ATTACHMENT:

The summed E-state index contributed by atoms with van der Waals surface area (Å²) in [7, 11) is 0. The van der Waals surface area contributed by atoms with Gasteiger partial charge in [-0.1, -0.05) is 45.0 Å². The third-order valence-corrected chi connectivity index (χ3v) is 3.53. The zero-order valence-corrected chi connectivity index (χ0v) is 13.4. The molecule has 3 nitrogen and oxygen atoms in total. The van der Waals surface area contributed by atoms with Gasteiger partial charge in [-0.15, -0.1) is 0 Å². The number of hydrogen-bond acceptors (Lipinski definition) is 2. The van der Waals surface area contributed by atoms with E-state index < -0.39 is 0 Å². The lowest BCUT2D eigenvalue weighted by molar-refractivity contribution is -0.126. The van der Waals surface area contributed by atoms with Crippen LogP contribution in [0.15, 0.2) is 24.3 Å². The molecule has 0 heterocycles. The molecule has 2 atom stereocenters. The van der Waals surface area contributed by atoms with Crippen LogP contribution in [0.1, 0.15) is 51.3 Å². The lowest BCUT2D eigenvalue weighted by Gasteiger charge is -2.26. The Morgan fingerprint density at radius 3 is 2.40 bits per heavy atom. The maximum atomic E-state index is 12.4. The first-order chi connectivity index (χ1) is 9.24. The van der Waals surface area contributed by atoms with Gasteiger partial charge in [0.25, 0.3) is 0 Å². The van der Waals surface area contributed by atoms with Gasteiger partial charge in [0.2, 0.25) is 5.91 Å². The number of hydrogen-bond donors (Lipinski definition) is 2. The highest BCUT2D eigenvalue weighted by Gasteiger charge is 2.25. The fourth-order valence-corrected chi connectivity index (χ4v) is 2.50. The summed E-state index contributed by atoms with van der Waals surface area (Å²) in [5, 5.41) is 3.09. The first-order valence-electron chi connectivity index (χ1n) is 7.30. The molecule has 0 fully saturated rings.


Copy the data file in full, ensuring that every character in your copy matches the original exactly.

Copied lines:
The summed E-state index contributed by atoms with van der Waals surface area (Å²) in [7, 11) is 0. The van der Waals surface area contributed by atoms with Gasteiger partial charge in [-0.1, -0.05) is 45.0 Å². The third-order valence-corrected chi connectivity index (χ3v) is 3.53. The zero-order valence-corrected chi connectivity index (χ0v) is 13.4. The molecule has 3 nitrogen and oxygen atoms in total. The van der Waals surface area contributed by atoms with Gasteiger partial charge in [-0.15, -0.1) is 0 Å². The number of hydrogen-bond acceptors (Lipinski definition) is 2. The van der Waals surface area contributed by atoms with E-state index < -0.39 is 0 Å². The lowest BCUT2D eigenvalue weighted by molar-refractivity contribution is -0.126. The van der Waals surface area contributed by atoms with Crippen LogP contribution in [0.15, 0.2) is 24.3 Å². The molecule has 0 heterocycles. The molecule has 2 atom stereocenters. The van der Waals surface area contributed by atoms with Crippen LogP contribution in [0.1, 0.15) is 51.3 Å². The lowest BCUT2D eigenvalue weighted by Gasteiger charge is -2.26. The Morgan fingerprint density at radius 3 is 2.40 bits per heavy atom. The maximum atomic E-state index is 12.4. The first-order chi connectivity index (χ1) is 9.24. The van der Waals surface area contributed by atoms with Gasteiger partial charge in [0.25, 0.3) is 0 Å². The van der Waals surface area contributed by atoms with Gasteiger partial charge in [0.2, 0.25) is 5.91 Å². The number of hydrogen-bond donors (Lipinski definition) is 2. The highest BCUT2D eigenvalue weighted by Gasteiger charge is 2.25. The fourth-order valence-corrected chi connectivity index (χ4v) is 2.50. The summed E-state index contributed by atoms with van der Waals surface area (Å²) in [5, 5.41) is 3.09. The first-order valence-electron chi connectivity index (χ1n) is 7.30. The molecule has 0 fully saturated rings.